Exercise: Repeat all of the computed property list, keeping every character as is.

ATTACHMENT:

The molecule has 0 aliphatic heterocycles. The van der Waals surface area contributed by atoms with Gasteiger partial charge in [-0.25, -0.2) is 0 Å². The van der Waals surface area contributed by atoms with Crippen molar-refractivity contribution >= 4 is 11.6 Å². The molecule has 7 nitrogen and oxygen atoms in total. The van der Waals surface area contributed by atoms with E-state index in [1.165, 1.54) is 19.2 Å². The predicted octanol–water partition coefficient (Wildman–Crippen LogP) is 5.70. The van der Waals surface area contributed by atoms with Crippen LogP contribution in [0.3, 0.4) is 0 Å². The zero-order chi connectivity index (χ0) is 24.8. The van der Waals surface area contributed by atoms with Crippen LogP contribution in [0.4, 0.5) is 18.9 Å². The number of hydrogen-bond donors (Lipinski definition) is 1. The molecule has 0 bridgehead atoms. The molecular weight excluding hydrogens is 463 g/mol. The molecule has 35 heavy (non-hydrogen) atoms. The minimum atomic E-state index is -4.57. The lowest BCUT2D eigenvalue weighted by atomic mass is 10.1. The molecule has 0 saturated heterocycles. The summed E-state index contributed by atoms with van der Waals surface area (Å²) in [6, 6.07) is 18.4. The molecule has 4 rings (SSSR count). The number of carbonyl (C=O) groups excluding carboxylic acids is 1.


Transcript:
The molecule has 0 aliphatic heterocycles. The van der Waals surface area contributed by atoms with Gasteiger partial charge in [-0.25, -0.2) is 0 Å². The van der Waals surface area contributed by atoms with Crippen molar-refractivity contribution >= 4 is 11.6 Å². The molecule has 7 nitrogen and oxygen atoms in total. The van der Waals surface area contributed by atoms with E-state index in [1.165, 1.54) is 19.2 Å². The predicted octanol–water partition coefficient (Wildman–Crippen LogP) is 5.70. The van der Waals surface area contributed by atoms with Crippen LogP contribution in [0.3, 0.4) is 0 Å². The zero-order chi connectivity index (χ0) is 24.8. The van der Waals surface area contributed by atoms with Crippen LogP contribution in [0.4, 0.5) is 18.9 Å². The number of hydrogen-bond donors (Lipinski definition) is 1. The molecule has 0 bridgehead atoms. The molecular weight excluding hydrogens is 463 g/mol. The molecule has 35 heavy (non-hydrogen) atoms. The minimum atomic E-state index is -4.57. The lowest BCUT2D eigenvalue weighted by atomic mass is 10.1. The molecule has 0 saturated heterocycles. The summed E-state index contributed by atoms with van der Waals surface area (Å²) in [6, 6.07) is 18.4. The molecule has 4 rings (SSSR count). The number of carbonyl (C=O) groups excluding carboxylic acids is 1.